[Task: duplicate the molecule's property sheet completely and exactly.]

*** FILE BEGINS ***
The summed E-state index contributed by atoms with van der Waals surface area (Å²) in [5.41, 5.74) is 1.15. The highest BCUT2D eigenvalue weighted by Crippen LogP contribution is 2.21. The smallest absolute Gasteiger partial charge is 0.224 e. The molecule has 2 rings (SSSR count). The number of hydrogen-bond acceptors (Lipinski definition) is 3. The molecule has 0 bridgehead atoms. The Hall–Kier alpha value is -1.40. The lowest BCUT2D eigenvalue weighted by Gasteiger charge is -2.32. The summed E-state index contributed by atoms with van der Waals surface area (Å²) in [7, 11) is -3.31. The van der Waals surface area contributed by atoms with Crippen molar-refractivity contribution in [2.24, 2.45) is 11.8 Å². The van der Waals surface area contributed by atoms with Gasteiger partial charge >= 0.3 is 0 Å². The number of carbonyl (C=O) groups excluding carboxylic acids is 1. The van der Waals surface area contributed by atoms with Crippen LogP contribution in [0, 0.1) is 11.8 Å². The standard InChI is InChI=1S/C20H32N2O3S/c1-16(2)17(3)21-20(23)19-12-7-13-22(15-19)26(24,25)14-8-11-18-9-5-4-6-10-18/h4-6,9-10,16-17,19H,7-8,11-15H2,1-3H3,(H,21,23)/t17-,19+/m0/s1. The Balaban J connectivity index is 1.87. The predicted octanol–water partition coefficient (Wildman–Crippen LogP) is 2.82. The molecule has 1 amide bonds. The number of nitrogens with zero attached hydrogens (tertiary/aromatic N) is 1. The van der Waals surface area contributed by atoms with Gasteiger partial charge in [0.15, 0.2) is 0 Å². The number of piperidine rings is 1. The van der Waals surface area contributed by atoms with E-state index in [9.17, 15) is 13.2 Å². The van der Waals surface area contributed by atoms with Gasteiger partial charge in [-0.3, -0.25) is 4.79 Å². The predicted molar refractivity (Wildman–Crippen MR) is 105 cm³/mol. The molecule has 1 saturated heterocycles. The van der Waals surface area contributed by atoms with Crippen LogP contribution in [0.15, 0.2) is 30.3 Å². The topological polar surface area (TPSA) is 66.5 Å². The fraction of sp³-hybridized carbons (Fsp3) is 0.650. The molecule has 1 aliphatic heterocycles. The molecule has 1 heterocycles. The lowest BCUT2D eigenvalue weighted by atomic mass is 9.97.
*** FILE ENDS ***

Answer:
The summed E-state index contributed by atoms with van der Waals surface area (Å²) in [5.41, 5.74) is 1.15. The highest BCUT2D eigenvalue weighted by Crippen LogP contribution is 2.21. The smallest absolute Gasteiger partial charge is 0.224 e. The molecule has 2 rings (SSSR count). The number of hydrogen-bond acceptors (Lipinski definition) is 3. The molecule has 0 bridgehead atoms. The Hall–Kier alpha value is -1.40. The lowest BCUT2D eigenvalue weighted by Gasteiger charge is -2.32. The summed E-state index contributed by atoms with van der Waals surface area (Å²) in [7, 11) is -3.31. The van der Waals surface area contributed by atoms with Crippen molar-refractivity contribution in [2.24, 2.45) is 11.8 Å². The van der Waals surface area contributed by atoms with Gasteiger partial charge >= 0.3 is 0 Å². The number of carbonyl (C=O) groups excluding carboxylic acids is 1. The van der Waals surface area contributed by atoms with Crippen LogP contribution in [0, 0.1) is 11.8 Å². The standard InChI is InChI=1S/C20H32N2O3S/c1-16(2)17(3)21-20(23)19-12-7-13-22(15-19)26(24,25)14-8-11-18-9-5-4-6-10-18/h4-6,9-10,16-17,19H,7-8,11-15H2,1-3H3,(H,21,23)/t17-,19+/m0/s1. The Balaban J connectivity index is 1.87. The predicted octanol–water partition coefficient (Wildman–Crippen LogP) is 2.82. The molecule has 1 amide bonds. The number of nitrogens with zero attached hydrogens (tertiary/aromatic N) is 1. The van der Waals surface area contributed by atoms with Gasteiger partial charge in [0.15, 0.2) is 0 Å². The number of piperidine rings is 1. The van der Waals surface area contributed by atoms with E-state index in [9.17, 15) is 13.2 Å². The van der Waals surface area contributed by atoms with Gasteiger partial charge in [-0.3, -0.25) is 4.79 Å². The predicted molar refractivity (Wildman–Crippen MR) is 105 cm³/mol. The molecule has 1 saturated heterocycles. The van der Waals surface area contributed by atoms with Crippen LogP contribution in [0.15, 0.2) is 30.3 Å². The topological polar surface area (TPSA) is 66.5 Å². The fraction of sp³-hybridized carbons (Fsp3) is 0.650. The molecule has 1 aliphatic heterocycles. The molecule has 1 heterocycles. The lowest BCUT2D eigenvalue weighted by atomic mass is 9.97.